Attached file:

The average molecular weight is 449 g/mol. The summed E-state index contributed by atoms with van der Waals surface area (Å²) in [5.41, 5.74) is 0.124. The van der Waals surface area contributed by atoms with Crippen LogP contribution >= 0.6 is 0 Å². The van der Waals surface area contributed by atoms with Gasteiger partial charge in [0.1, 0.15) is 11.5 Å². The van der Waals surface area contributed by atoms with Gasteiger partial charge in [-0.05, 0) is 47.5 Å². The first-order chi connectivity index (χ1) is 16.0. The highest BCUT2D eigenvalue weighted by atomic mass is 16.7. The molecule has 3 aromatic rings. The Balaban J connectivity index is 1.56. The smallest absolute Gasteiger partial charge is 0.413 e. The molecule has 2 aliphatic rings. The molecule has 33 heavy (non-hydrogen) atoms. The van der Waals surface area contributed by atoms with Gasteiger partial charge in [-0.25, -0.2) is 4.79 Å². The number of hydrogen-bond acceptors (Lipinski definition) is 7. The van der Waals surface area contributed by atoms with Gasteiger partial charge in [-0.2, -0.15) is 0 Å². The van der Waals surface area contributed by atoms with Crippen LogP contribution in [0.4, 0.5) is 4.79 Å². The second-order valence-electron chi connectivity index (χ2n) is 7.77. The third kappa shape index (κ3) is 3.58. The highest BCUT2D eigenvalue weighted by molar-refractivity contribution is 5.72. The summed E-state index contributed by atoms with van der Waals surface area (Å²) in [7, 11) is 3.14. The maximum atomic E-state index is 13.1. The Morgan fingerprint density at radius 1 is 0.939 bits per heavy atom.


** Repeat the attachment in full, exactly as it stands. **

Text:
The average molecular weight is 449 g/mol. The summed E-state index contributed by atoms with van der Waals surface area (Å²) in [5.41, 5.74) is 0.124. The van der Waals surface area contributed by atoms with Crippen LogP contribution >= 0.6 is 0 Å². The van der Waals surface area contributed by atoms with Gasteiger partial charge in [0.1, 0.15) is 11.5 Å². The van der Waals surface area contributed by atoms with Gasteiger partial charge in [-0.05, 0) is 47.5 Å². The first-order chi connectivity index (χ1) is 16.0. The highest BCUT2D eigenvalue weighted by atomic mass is 16.7. The molecule has 3 aromatic rings. The Balaban J connectivity index is 1.56. The smallest absolute Gasteiger partial charge is 0.413 e. The molecule has 2 aliphatic rings. The molecule has 33 heavy (non-hydrogen) atoms. The van der Waals surface area contributed by atoms with Gasteiger partial charge in [-0.25, -0.2) is 4.79 Å². The number of hydrogen-bond acceptors (Lipinski definition) is 7. The van der Waals surface area contributed by atoms with Gasteiger partial charge in [-0.2, -0.15) is 0 Å². The van der Waals surface area contributed by atoms with Crippen LogP contribution in [0.4, 0.5) is 4.79 Å². The second-order valence-electron chi connectivity index (χ2n) is 7.77. The third kappa shape index (κ3) is 3.58. The highest BCUT2D eigenvalue weighted by molar-refractivity contribution is 5.72. The summed E-state index contributed by atoms with van der Waals surface area (Å²) in [7, 11) is 3.14. The maximum atomic E-state index is 13.1. The Morgan fingerprint density at radius 1 is 0.939 bits per heavy atom.